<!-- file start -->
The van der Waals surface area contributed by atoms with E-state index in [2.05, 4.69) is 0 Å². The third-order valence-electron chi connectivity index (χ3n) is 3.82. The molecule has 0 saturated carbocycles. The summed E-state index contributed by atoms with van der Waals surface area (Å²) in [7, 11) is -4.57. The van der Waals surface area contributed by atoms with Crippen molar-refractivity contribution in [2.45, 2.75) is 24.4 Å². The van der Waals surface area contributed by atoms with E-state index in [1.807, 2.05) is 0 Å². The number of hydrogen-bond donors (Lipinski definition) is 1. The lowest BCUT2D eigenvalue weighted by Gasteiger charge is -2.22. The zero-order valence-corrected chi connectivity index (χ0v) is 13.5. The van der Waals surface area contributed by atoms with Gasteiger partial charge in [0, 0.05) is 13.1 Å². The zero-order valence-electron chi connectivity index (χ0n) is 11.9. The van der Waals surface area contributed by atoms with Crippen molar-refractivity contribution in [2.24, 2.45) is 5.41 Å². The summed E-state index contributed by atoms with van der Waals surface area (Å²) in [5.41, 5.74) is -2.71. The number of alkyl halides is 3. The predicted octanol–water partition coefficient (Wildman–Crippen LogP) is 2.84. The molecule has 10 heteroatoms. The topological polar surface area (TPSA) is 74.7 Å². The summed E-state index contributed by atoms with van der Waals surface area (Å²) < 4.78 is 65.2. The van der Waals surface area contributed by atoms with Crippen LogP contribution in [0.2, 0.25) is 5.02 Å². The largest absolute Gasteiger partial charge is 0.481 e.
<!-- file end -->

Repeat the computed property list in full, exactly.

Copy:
The van der Waals surface area contributed by atoms with E-state index in [2.05, 4.69) is 0 Å². The third-order valence-electron chi connectivity index (χ3n) is 3.82. The molecule has 0 saturated carbocycles. The summed E-state index contributed by atoms with van der Waals surface area (Å²) in [7, 11) is -4.57. The van der Waals surface area contributed by atoms with Crippen molar-refractivity contribution in [2.45, 2.75) is 24.4 Å². The van der Waals surface area contributed by atoms with E-state index in [1.807, 2.05) is 0 Å². The number of hydrogen-bond donors (Lipinski definition) is 1. The lowest BCUT2D eigenvalue weighted by Gasteiger charge is -2.22. The zero-order valence-corrected chi connectivity index (χ0v) is 13.5. The van der Waals surface area contributed by atoms with Gasteiger partial charge in [0, 0.05) is 13.1 Å². The zero-order valence-electron chi connectivity index (χ0n) is 11.9. The van der Waals surface area contributed by atoms with Crippen molar-refractivity contribution in [2.24, 2.45) is 5.41 Å². The summed E-state index contributed by atoms with van der Waals surface area (Å²) in [5.41, 5.74) is -2.71. The number of alkyl halides is 3. The predicted octanol–water partition coefficient (Wildman–Crippen LogP) is 2.84. The molecule has 10 heteroatoms. The topological polar surface area (TPSA) is 74.7 Å². The summed E-state index contributed by atoms with van der Waals surface area (Å²) < 4.78 is 65.2. The van der Waals surface area contributed by atoms with Crippen LogP contribution in [0.2, 0.25) is 5.02 Å². The largest absolute Gasteiger partial charge is 0.481 e.